George Osborne becomes first senior Tory to criticise Boris Johnson's IQ and inequality comments

"I would not have put it like that," says the Chancellor, after the Mayor of London states that "some measure of inequality is essential for the spirit of envy".

George Osborne has become the first senior Tory to distance himself from Boris Johnson's remarks about IQ and inequality.

In a speech this week, the Mayor of London had said noted that 16 per cent of "our species" had an IQ of less than 85, and just two per cent of had an IQ of more than 130. Under such conditions, true equality was never possible, he said: "Indeed, some measure of inequality is essential for the spirit of envy and keeping up with the Joneses that is, like greed, a valuable spur to economic activity."

On the Andrew Marr Show, Osborne said: "I would not have put it like that. I don't agree with everything he said. I think there is actually increasingly common agreement across the political spectrum you can't achieve equality of outcome, but you should be able to achieve equality of opportunity. You should give everyone, wherever they come from, the best chance, and, actually, education is the key to this."

Boris Johnson's speech provoked near-unanimous condemnation from the left. In the Evening Standard, Jenni Russell called his argument "utter rubbish":

Britain is a starkly unequal society where the dice are loaded against the poorest children and in favour of the richest from the moment of their conception. Success has infinitely more to do with background and upbringing than with talent or determination.

In the Observer, Andrew Rawnsley asked the Mayor:

The Conservative party is also charged with being disdainful of ordinary people. Labour have clearly and repeatedly signalled that they plan to fight the next election campaign by attacking the Tories for not caring about the majority. Would it be smart to suggest that large swaths of the population should be written off on the grounds that they are too thick to compete?

The Liberal Democrat leader Nick Clegg said the comments revealed "careless, unpleasant elitism".

But so far politicians on the right have largely remained silent. (The press were warmer: the Mail and Times reprinted extracts of the speech, while the Telegraph's Benedict Brogan wrote a piece entitled "Thank goodness for Boris". ConservativeHome's Iain Dale provided a rare dissenting voice.)

While the Cabinet will be able to keep their heads down until the autumn statement takes over the news cycle, David Cameron may be unable to duck the question of whether he agrees with Johnson. He's flying to China tonight with a press pack in tow.

Will any of them ask him if he thinks that inequality is good thing?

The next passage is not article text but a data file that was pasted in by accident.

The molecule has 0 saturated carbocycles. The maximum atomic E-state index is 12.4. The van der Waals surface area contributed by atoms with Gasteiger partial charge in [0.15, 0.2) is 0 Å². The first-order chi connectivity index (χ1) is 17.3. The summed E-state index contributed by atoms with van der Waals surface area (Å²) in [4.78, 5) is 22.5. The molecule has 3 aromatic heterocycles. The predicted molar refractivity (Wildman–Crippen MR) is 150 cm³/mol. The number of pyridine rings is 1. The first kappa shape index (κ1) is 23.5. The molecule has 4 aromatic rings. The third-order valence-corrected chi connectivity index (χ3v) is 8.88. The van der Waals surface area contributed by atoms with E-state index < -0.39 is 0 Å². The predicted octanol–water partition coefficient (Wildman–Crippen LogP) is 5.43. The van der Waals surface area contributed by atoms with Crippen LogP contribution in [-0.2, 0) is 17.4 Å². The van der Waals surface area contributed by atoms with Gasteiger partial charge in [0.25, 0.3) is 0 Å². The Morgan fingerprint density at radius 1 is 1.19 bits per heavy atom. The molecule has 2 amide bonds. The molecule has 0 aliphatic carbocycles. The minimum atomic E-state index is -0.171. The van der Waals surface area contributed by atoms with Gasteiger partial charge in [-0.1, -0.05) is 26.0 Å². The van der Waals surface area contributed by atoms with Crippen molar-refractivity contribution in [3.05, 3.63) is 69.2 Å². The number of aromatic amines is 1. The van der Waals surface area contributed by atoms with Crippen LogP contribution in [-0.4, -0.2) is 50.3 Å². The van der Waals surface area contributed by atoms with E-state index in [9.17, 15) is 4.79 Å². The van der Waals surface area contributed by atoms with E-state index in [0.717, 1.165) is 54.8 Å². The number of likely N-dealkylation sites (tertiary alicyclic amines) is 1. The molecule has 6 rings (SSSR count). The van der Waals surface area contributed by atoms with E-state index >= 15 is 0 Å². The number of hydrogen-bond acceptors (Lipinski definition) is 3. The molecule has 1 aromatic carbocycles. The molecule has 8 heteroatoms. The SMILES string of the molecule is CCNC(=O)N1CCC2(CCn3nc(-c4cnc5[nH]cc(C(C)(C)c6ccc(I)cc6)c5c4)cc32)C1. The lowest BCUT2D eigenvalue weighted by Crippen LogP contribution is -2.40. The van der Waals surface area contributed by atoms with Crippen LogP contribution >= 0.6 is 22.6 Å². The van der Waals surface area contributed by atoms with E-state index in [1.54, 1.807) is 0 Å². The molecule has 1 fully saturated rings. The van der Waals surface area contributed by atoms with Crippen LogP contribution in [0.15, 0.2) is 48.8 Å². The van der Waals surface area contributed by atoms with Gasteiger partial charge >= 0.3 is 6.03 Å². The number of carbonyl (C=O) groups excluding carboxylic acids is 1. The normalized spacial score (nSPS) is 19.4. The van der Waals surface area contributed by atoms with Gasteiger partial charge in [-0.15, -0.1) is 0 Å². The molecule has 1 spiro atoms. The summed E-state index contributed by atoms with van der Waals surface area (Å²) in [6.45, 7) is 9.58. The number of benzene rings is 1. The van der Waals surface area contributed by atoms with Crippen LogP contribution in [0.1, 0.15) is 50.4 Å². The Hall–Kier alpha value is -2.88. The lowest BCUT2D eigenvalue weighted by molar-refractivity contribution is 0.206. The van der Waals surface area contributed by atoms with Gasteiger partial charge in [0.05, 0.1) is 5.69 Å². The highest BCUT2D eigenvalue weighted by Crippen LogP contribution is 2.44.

George Osborne with Ed Balls on the Andrew Marr show.

Helen Lewis is deputy editor of the New Statesman. She has presented BBC Radio 4’s Week in Westminster and is a regular panellist on BBC1’s Sunday Politics.

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Voters are turning against Brexit but the Lib Dems aren't benefiting

Labour's pro-Brexit stance is not preventing it from winning the support of Remainers. Will that change?

More than a year after the UK voted for Brexit, there has been little sign of buyer's remorse. The public, including around a third of Remainers, are largely of the view that the government should "get on with it".

But as real wages are squeezed (owing to the Brexit-linked inflationary spike) there are tentative signs that the mood is changing. In the event of a second referendum, an Opinium/Observer poll found, 47 per cent would vote Remain, compared to 44 per cent for Leave. Support for a repeat vote is also increasing. Forty one per cent of the public now favour a second referendum (with 48 per cent opposed), compared to 33 per cent last December. 

The Liberal Democrats have made halting Brexit their raison d'être. But as public opinion turns, there is no sign they are benefiting. Since the election, Vince Cable's party has yet to exceed single figures in the polls, scoring a lowly 6 per cent in the Opinium survey (down from 7.4 per cent at the election). 

What accounts for this disparity? After their near-extinction in 2015, the Lib Dems remain either toxic or irrelevant to many voters. Labour, by contrast, despite its pro-Brexit stance, has hoovered up Remainers (55 per cent back Jeremy Corbyn's party). 

In some cases, this reflects voters' other priorities. Remainers are prepared to support Labour on account of the party's stances on austerity, housing and education. Corbyn, meanwhile, is a eurosceptic whose internationalism and pro-migration reputation endear him to EU supporters. Other Remainers rewarded Labour MPs who voted against Article 50, rebelling against the leadership's stance. 

But the trend also partly reflects ignorance. By saying little on the subject of Brexit, Corbyn and Labour allowed Remainers to assume the best. Though there is little evidence that voters will abandon Corbyn over his EU stance, the potential exists.

For this reason, the proposal of a new party will continue to recur. By challenging Labour over Brexit, without the toxicity of Lib Dems, it would sharpen the choice before voters. Though it would not win an election, a new party could force Corbyn to soften his stance on Brexit or to offer a second referendum (mirroring Ukip's effect on the Conservatives).

The greatest problem for the project is that it lacks support where it counts: among MPs. For reasons of tribalism and strategy, there is no emergent "Gang of Four" ready to helm a new party. In the absence of a new convulsion, the UK may turn against Brexit without the anti-Brexiteers benefiting. 

George Eaton is political editor of the New Statesman.